China rocked by another earthquake.

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Another earthquake has rocked western China, devastating the city of Yushu in Qinghai province. Situated on the Tibetan border, Yushu’s population of 80,000 consists mainly of Tibetan and Mongolian farmers. It was reported that something like 85 percent of the towns buildings have been destroyed, with rescuers forced to use nothing but their hands and muscles due to lack of heavy excavation equipment.

The death toll is sitting around the 590 mark with over 10,000 believed to be injured. Unfortunately both numbers are likely to rise exponentially, though it shouldn’t get anywhere near the disastrous death toll of the massive Sichuan earthquake several years prior.

The earthquake registered at 6.9 and will leave hundreds – if not thousands- stranded without shelter in the freezing cold conditions. The military have been dispatched to assist, but entry to and from the region has been made all the more difficult by road blockages.

There are two major factors that contribute to earthquake deaths in China. Firstly, with such large population density, any disaster of this nature is inevitably going to claim large numbers of lives. Considering how many people live in and around Chongqing, it was unsurprising to see just how many deaths occurred in that particular earthquake. With so many people living in one place, sadly it’s inevitable.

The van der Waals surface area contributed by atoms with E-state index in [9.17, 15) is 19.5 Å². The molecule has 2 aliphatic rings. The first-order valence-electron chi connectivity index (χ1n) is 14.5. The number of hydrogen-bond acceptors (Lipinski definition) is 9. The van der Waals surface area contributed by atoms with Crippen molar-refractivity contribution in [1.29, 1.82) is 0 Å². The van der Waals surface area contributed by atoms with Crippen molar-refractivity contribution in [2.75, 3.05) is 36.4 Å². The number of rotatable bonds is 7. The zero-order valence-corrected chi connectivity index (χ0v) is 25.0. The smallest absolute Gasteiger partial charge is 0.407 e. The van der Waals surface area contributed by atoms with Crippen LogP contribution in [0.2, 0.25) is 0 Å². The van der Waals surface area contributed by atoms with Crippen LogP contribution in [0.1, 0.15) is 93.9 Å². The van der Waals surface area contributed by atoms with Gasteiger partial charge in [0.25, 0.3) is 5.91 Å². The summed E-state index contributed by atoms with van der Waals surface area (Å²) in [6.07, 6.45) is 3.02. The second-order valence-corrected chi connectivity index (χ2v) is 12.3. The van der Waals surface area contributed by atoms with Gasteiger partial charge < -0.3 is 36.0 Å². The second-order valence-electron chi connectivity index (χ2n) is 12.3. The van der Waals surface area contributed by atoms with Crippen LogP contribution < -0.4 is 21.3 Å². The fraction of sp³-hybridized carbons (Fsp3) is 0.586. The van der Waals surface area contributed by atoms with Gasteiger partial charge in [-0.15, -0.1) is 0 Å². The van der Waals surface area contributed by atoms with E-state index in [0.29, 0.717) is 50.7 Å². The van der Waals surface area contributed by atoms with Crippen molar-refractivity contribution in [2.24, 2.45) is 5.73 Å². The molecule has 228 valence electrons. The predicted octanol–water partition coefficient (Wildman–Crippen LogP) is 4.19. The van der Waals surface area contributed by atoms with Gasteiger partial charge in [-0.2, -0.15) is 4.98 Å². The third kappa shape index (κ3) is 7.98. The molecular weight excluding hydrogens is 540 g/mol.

Secondly, the buildings are not remotely made to withstand such earthquakes. Many multi-story structures simply fold over like a deck of cards and already there have been reports of students trapped or crushed within their classrooms. I always think back to the classrooms I taught in; particularly on the fifth level, and how if an earthquake had hit Wuxi, the whole building would have simply fallen in on itself. With over fifty students per room, seventeen classrooms and a further two buildings containing exactly the same – you don’t need to be a rocket scientist to understand just how potentially bad that could be – and was, in Chongqing.

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